Bianca Andreescu, of Canada, reacts after defeating Serena Williams, of the United States, in the women’s singles final of the U.S. Open tennis championships in New York on September 7, 2019. THE CANADIAN PRESS/AP, Adam Hunger

Bianca Andreescu, of Canada, reacts after defeating Serena Williams, of the United States, in the women’s singles final of the U.S. Open tennis championships in New York on September 7, 2019. THE CANADIAN PRESS/AP, Adam Hunger

Tennis star Bianca Andreescu named The Canadian Press female athlete of the year

Bianca Andreescu’s list of accomplishments over the last 12 months is a long one

Bianca Andreescu started the season as an up-and-coming teenager eager to make her mark on the WTA Tour. She finished the campaign as one of its top stars.

A murderer’s row of tennis talent — Kerber, Venus, Wozniacki, Svitolina, Pliskova, and of course, Serena — all fell to the upstart Canadian who shone in the key moments and on some of the sport’s biggest stages.

Andreescu capped her unforgettable season Thursday by winning the Bobbie Rosenfeld Award as The Canadian Press female athlete of the year.

“When I step on the court, I know it’s very easy to say, but I try not to focus on who’s on the other side,” Andreescu, a 19-year-old from Mississauga, Ont., said. “I think that’s helped me achieve what I’ve achieved.”

Andreescu’s list of accomplishments over the last 12 months is a long one. She kept one-upping herself throughout the year.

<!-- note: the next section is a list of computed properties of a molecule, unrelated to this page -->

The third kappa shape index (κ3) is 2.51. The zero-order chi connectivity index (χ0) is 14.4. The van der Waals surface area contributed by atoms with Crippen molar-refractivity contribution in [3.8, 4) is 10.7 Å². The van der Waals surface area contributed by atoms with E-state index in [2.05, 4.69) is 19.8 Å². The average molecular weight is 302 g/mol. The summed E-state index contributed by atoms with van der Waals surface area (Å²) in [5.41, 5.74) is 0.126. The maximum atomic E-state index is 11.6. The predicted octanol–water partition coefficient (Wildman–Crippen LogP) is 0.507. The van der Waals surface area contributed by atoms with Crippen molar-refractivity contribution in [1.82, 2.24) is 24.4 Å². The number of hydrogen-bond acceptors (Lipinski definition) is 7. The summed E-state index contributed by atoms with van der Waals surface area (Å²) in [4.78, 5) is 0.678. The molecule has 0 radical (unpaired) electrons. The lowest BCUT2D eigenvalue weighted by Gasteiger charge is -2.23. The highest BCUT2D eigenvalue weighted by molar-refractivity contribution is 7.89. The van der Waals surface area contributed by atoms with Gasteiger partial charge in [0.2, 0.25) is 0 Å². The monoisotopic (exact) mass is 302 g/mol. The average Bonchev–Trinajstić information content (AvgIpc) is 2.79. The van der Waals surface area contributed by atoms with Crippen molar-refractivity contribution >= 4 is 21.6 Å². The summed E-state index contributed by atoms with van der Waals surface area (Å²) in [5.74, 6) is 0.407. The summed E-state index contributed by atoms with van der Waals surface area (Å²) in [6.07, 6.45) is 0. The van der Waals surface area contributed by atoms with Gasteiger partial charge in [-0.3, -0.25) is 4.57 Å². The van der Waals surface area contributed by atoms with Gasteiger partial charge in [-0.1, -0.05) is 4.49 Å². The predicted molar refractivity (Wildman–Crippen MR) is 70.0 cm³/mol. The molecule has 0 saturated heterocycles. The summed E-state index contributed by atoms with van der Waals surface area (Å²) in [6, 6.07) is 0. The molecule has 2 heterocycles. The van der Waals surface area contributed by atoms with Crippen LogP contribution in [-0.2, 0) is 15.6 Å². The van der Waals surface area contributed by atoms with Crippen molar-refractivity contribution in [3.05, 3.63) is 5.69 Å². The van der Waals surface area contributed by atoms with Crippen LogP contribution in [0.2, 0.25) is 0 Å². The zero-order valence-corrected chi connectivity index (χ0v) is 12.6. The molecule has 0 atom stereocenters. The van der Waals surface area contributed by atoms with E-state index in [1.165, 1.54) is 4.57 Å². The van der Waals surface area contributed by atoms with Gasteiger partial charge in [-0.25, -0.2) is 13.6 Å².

One breakthrough came at Indian Wells last March. A Rogers Cup singles title — the first by a Canadian in 50 years — came in August in Toronto, a few weeks ahead of Andreescu’s history-making turn at the U.S. Open.

In a generational Canadian sports moment on par with Mike Weir’s Masters victory and Sidney Crosby’s golden goal, Andreescu beat Serena Williams to become the first Canadian to win a Grand Slam singles title.

“Bianca Andreescu is the only choice for Canada’s female athlete of the year,” said Globe and Mail sports editor Shawna Richer. “Hands down the most dominant performance of any athlete, male or female. This year, a star was born.”

Andreescu nearly swept the year-end poll of broadcasters and editors from across the country.

She picked up 66 of 68 votes (97 per cent) overall, with short-track speedskater Kim Boutin and middle-distance runner Gabriela DeBues-Stafford taking one vote apiece.

Golfer Brooke Henderson won the Bobbie Rosenfeld Award the last two years. The last tennis player to take the honour was Eugenie Bouchard, who won in 2013 and 2014.

The winner of the Lionel Conacher Award as Canada’s male athlete of the year will be named Friday and the team of the year will be named Saturday.

Andreescu rocketed up the rankings on her way to becoming a top-five player. She started the year at No. 152.

With a punishing, grinding style that keeps opponents on their heels, Andreescu has a variety of weapons that can be tough to match. She has the power game to hang with the big hitters and uses different spins and drops to her advantage.

“I think now I’m at a stage where I can choose the right shot at the right time,” she said. “That’s one challenge I think that I’ve faced this year is to choose the right tool in my toolbox at a certain time. But I think that’s improving and I think I can continue to storm the WTA Tour.”

Andreescu had to battle her way through qualification draws a year ago. Main draw appearances and eventual seedings in bigger tournaments soon followed.